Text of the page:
[sek-shuh-nl-iz-uh m]


excessive regard for sectional or local interests; regional or local spirit, prejudice, etc.

Origin of sectionalism

An Americanism dating back to 1850–55; sectional + -ism
Related formssec·tion·al·ist, noun Unabridged Based on the Random House Unabridged Dictionary, © Random House, Inc. 2019

Examples from the Web for sectionalism

Contemporary Examples of sectionalism

Historical Examples of sectionalism

  • As a consequence, sectionalism is active with us, and apathetic with you.


    Frederic S. Cozzens

  • And lurking behind all was the specter of slavery and sectionalism.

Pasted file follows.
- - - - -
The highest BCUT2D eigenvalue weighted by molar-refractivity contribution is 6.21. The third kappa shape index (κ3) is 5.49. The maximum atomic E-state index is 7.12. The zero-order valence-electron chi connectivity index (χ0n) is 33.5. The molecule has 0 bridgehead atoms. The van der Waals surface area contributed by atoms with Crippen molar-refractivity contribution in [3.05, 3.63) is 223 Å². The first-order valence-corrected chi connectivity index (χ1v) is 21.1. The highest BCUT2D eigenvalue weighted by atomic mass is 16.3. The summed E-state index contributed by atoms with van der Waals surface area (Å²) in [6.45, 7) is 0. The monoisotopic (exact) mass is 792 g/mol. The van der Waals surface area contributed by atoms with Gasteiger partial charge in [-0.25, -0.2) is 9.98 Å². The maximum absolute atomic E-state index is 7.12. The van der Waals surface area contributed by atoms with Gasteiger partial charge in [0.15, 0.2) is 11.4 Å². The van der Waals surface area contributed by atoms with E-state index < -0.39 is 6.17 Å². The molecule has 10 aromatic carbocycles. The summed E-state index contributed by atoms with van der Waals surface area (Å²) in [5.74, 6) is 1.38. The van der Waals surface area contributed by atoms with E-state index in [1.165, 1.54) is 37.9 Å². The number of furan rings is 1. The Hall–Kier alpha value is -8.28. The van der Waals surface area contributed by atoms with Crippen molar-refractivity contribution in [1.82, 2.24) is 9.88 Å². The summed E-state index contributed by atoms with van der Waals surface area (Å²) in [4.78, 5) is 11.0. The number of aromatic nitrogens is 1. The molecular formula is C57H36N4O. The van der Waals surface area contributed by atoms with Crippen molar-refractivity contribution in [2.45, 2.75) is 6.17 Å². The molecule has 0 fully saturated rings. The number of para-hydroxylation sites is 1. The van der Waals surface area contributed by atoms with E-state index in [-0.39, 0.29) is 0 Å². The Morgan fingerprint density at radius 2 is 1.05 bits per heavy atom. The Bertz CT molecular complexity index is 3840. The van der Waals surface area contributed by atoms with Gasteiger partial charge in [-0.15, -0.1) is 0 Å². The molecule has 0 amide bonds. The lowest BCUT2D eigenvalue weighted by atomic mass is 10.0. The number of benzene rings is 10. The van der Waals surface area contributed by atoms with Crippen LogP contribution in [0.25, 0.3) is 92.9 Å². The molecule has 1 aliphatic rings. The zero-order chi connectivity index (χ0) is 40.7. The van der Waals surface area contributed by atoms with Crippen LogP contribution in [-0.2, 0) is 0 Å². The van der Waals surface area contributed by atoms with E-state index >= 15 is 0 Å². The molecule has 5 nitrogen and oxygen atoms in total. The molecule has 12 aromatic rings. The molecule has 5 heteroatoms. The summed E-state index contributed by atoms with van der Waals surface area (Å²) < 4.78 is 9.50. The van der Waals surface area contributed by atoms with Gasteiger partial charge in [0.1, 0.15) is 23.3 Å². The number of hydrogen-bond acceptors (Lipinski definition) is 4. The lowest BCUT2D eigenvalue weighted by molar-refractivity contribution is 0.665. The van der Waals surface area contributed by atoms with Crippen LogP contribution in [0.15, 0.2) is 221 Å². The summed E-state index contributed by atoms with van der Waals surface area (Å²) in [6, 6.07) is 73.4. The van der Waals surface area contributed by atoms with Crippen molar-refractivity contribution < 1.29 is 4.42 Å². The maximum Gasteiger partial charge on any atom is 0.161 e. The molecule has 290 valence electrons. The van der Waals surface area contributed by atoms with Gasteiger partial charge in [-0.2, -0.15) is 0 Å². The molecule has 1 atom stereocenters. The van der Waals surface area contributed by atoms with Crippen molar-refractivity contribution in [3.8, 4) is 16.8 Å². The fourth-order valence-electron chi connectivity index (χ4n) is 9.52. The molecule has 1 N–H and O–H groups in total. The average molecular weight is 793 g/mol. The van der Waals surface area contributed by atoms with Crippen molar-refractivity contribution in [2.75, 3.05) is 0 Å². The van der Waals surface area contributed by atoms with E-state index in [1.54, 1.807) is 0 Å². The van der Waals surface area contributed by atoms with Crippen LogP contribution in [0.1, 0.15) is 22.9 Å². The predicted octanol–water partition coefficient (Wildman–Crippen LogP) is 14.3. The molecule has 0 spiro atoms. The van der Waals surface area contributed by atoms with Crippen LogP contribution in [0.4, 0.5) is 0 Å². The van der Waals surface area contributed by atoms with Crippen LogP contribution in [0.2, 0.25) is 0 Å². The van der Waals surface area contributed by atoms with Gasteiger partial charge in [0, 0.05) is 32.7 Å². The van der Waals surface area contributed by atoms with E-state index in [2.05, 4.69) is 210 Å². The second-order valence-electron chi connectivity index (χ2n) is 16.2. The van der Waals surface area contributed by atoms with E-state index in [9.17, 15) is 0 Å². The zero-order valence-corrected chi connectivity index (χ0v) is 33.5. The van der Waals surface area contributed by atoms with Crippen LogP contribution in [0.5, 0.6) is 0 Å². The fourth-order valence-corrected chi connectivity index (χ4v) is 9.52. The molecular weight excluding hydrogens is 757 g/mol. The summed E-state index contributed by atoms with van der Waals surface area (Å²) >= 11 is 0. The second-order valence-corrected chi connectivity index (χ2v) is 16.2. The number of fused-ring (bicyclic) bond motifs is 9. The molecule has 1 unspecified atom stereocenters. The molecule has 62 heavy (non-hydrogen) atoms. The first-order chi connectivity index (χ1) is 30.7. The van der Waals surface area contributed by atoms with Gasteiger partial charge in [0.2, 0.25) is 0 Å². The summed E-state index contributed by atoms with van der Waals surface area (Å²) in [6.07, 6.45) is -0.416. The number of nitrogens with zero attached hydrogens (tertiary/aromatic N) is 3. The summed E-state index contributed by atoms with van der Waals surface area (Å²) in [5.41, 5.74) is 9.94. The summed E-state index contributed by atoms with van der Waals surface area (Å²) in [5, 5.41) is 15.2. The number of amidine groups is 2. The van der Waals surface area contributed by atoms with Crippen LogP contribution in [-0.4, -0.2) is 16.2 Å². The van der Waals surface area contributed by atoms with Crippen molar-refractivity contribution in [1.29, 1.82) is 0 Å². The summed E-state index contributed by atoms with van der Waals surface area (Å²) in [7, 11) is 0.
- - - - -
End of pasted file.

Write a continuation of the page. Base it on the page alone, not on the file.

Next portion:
• Such is my nationality—such my sectionalism—such my patriotism.

  • The sectionalism of slavery was at last met by the sectionalism of freedom.

    William Lloyd Garrison

    Archibald H. Grimke

  • She wants Texas as a focus of contention, a rallying point of sectionalism.

    54-40 or Fight

    Emerson Hough

British Dictionary definitions for sectionalism



excessive or narrow-minded concern for local or regional interests as opposed to the interests of the whole
Derived Formssectionalist, noun, adjective
Collins English Dictionary - Complete & Unabridged 2012 Digital Edition © William Collins Sons & Co. Ltd. 1979, 1986 © HarperCollins Publishers 1998, 2000, 2003, 2005, 2006, 2007, 2009, 2012

Word Origin and History for sectionalism

1836, American English, from sectional + -ism. In frequent use from 1856.

Online Etymology Dictionary, © 2010 Douglas Harper